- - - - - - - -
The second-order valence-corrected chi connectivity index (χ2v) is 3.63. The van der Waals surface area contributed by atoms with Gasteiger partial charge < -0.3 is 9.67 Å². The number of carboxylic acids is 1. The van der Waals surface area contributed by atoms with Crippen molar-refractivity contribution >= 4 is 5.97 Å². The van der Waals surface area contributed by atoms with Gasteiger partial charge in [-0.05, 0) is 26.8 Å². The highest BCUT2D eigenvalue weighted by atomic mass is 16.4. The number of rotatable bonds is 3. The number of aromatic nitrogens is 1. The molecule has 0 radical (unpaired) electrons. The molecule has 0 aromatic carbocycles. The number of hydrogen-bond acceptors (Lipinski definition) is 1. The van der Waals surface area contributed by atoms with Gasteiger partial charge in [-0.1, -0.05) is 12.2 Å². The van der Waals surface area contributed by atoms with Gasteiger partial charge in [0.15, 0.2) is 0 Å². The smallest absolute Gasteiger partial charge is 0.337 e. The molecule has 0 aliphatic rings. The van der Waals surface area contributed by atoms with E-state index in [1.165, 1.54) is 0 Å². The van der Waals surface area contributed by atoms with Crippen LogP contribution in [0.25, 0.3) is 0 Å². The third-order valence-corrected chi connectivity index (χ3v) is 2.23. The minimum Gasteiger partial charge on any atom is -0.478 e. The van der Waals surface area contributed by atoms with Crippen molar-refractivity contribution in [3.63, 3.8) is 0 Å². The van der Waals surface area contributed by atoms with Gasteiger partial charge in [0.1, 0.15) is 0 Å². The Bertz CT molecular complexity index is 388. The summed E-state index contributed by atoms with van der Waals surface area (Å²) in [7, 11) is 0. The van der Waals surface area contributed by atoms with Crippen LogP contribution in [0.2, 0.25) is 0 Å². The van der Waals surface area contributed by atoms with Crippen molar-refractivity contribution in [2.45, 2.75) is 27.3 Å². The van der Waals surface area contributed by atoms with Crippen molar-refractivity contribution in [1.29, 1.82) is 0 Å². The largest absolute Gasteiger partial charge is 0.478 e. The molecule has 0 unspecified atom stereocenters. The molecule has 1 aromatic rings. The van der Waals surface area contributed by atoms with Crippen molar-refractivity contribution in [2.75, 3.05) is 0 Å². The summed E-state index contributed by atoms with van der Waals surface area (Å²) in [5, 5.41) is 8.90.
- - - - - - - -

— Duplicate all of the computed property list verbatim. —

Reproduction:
The second-order valence-corrected chi connectivity index (χ2v) is 3.63. The van der Waals surface area contributed by atoms with Gasteiger partial charge < -0.3 is 9.67 Å². The number of carboxylic acids is 1. The van der Waals surface area contributed by atoms with Crippen molar-refractivity contribution >= 4 is 5.97 Å². The van der Waals surface area contributed by atoms with Gasteiger partial charge in [-0.05, 0) is 26.8 Å². The highest BCUT2D eigenvalue weighted by atomic mass is 16.4. The number of rotatable bonds is 3. The number of aromatic nitrogens is 1. The molecule has 0 radical (unpaired) electrons. The molecule has 0 aromatic carbocycles. The number of hydrogen-bond acceptors (Lipinski definition) is 1. The van der Waals surface area contributed by atoms with Gasteiger partial charge in [-0.1, -0.05) is 12.2 Å². The van der Waals surface area contributed by atoms with Gasteiger partial charge in [0.15, 0.2) is 0 Å². The smallest absolute Gasteiger partial charge is 0.337 e. The molecule has 0 aliphatic rings. The van der Waals surface area contributed by atoms with E-state index in [1.165, 1.54) is 0 Å². The van der Waals surface area contributed by atoms with Crippen LogP contribution in [0.25, 0.3) is 0 Å². The third-order valence-corrected chi connectivity index (χ3v) is 2.23. The minimum Gasteiger partial charge on any atom is -0.478 e. The van der Waals surface area contributed by atoms with Crippen molar-refractivity contribution in [3.63, 3.8) is 0 Å². The van der Waals surface area contributed by atoms with Gasteiger partial charge in [0.1, 0.15) is 0 Å². The Bertz CT molecular complexity index is 388. The summed E-state index contributed by atoms with van der Waals surface area (Å²) in [7, 11) is 0. The van der Waals surface area contributed by atoms with Crippen LogP contribution in [0.2, 0.25) is 0 Å². The van der Waals surface area contributed by atoms with Crippen molar-refractivity contribution in [2.45, 2.75) is 27.3 Å². The van der Waals surface area contributed by atoms with Crippen molar-refractivity contribution in [1.29, 1.82) is 0 Å². The largest absolute Gasteiger partial charge is 0.478 e. The molecule has 0 unspecified atom stereocenters. The molecule has 1 aromatic rings. The van der Waals surface area contributed by atoms with Crippen molar-refractivity contribution in [2.75, 3.05) is 0 Å². The summed E-state index contributed by atoms with van der Waals surface area (Å²) in [5, 5.41) is 8.90.